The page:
How to Become a Millionaire

by Dave Schuler on December 12, 2012

Work for the teachers’ retirement systems for large states, apparently:

Among the largest states, almost every category of [ed. public] worker has participated in the pay bonanza. Britt Harris, chief investment officer at the Teacher Retirement System of Texas, last year collected $1 million — including his $480,000 salary and two years of bonuses — more than four times what Republican Governor Rick Perry received. Pension managers in Ohio and Virginia made up to $678,000 and $660,000, respectively, according to the data, which Bloomberg obtained using public- record requests. In an interview, Harris said public pension pay must be competitive with the private sector to attract top investment talent.

Psychiatrists were among the highest-paid employees in Pennsylvania, Ohio, Michigan and New Jersey, with total compensation $270,000 to $327,000 for top earners. State police officers in Pennsylvania collected checks as big as $190,000 for unused vacation and personal leave as they retired young enough to start second careers, while Virginia paid active officers as much as $109,000 in overtime alone, the data show.

The numbers are even larger in California, where a state psychiatrist was paid $822,000, a highway patrol officer collected $484,000 in pay and pension benefits and 17 employees got checks of more than $200,000 for unused vacation and leave. The best-paid staff in other states earned far less for the same work, according to the data.

I’m guessing there are no claw-back provisions when the funds go bust.

The entire article makes interesting reading. It illustrates how a combination of lucrative contracts, lax oversight, and downright fraud has boosted total compensation for many public workers.

{ 8 comments… read them below or add one }

PD Shaw December 12, 2012 at 11:06 am

Psychiatrists should not be allowed to unionize. They are either professionals or they are not. Neither should lawyers, doctors, engineers, accountants and teachers (if they are professionals). These areas are usually where the pension abuses are highest because they have credentials that already protect them from labor competition and are generally desirable; they can leave their job for the private sector and return with a right of priority, or move between departments or units of government to obtain multiple pensions or different types of sweeteners. You never find the high school graduate working as a janitor being able to pull these kinds of stunts.

Professionals also have an unfair ability to influence the rules that create the need for their own services. Why do the prisons require a therapist with a medical degree 24/7? Is it because it is in the professional opinion of psychiatrists that they get the job?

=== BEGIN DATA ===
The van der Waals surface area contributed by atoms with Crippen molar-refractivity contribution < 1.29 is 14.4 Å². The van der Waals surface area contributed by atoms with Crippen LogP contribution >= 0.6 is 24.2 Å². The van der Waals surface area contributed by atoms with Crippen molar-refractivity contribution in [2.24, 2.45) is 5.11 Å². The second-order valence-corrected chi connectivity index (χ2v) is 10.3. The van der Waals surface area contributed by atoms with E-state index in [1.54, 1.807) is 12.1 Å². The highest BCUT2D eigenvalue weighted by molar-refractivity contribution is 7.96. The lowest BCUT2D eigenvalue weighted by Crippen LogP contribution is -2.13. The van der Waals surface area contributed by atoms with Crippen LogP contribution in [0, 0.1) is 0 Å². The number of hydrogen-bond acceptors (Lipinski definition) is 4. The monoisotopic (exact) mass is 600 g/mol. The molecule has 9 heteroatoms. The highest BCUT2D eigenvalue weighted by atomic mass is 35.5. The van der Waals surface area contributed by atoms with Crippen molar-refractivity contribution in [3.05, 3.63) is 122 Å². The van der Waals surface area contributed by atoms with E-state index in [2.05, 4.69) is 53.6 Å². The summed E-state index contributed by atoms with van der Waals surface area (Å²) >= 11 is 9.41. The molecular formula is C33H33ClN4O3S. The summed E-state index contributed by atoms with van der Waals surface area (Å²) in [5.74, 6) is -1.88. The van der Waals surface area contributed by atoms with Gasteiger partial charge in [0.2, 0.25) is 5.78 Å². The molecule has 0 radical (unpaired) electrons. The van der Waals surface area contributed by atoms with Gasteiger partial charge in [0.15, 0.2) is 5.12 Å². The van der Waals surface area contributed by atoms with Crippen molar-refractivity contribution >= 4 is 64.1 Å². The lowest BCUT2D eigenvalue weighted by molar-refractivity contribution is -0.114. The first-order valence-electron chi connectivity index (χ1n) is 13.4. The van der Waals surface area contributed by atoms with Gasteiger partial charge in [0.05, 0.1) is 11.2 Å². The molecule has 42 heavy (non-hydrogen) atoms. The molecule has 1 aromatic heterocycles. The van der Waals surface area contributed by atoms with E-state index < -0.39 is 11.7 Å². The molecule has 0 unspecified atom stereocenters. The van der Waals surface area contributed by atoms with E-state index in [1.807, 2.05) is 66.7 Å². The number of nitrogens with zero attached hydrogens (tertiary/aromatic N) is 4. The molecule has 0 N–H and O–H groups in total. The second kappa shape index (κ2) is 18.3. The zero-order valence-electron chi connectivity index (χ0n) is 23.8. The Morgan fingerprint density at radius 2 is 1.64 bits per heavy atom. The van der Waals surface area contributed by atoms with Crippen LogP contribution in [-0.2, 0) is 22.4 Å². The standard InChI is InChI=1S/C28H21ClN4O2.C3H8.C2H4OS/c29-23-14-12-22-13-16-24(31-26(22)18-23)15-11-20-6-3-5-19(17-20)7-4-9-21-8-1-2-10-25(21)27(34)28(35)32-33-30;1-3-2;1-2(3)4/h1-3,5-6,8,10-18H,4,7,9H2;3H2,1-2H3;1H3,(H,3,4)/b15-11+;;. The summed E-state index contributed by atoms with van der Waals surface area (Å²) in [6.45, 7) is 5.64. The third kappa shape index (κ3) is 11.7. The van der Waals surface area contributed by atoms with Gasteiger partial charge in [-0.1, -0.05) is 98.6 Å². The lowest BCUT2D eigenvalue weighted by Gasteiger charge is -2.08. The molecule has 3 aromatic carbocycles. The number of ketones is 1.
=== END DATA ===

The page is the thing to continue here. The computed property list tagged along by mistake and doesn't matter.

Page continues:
Dave Schuler December 12, 2012 at 11:12 am

Once upon a time the ethical obligation to perform pro bono work meant that lawyers and physicians were ethically required to perform services free of charge for those who could not afford to pay. Now it means that some of the people in your profession have government jobs or accept Medicaid.

TastyBits December 12, 2012 at 12:58 pm


Why do the prisons require a therapist with a medical degree 24/7?

Where are these prisons?

steve December 12, 2012 at 1:03 pm

Agree that docs should not unionize. Note that the large abuses are with police or the justice system. FIRE sector workers getting large salaries is the norm.

Steve

PD Shaw December 12, 2012 at 2:24 pm

TastyBits, the second part of the article Dave linked to indicates California and “other states” require an _on-duty_ psychiatrist at prisons at all hours. Other states mentioned in the article might require a psychiatrist to be on call at all times. In either case, the article indicates that psychiatrists are getting paid a hell of a lot of money to be available overnight.

If you or I were to stumble into an ER tonight, crazed and drugged, I doubt we would see or hear of a psychiatrist. (The article hints at this; a doctor of internal medicine switched to psychiatry so he could have normal hours, not doctor hours, and as it turns out, make more money) In any event, in the real world, a licensed clinical social worker might show up and after a quick examination sign the papers saying that we are a danger to ourselves or others and have us placed in a room for observation and examination by a professional, perhaps a psychiatrist, in the morning. Waste.

Janis Gore December 13, 2012 at 3:46 am

The old joke is that you start with $10 mil.

TastyBits December 13, 2012 at 8:37 am

@PD Shaw

Thanks. I did not read the article. I may need to move to CA. Most prisons provide therapy, but there is no medical degree involved.

Janis Gore December 13, 2012 at 8:55 am

Psychiatrists dispense drugs.
Psychologists do testing.
Social workers do counseling.

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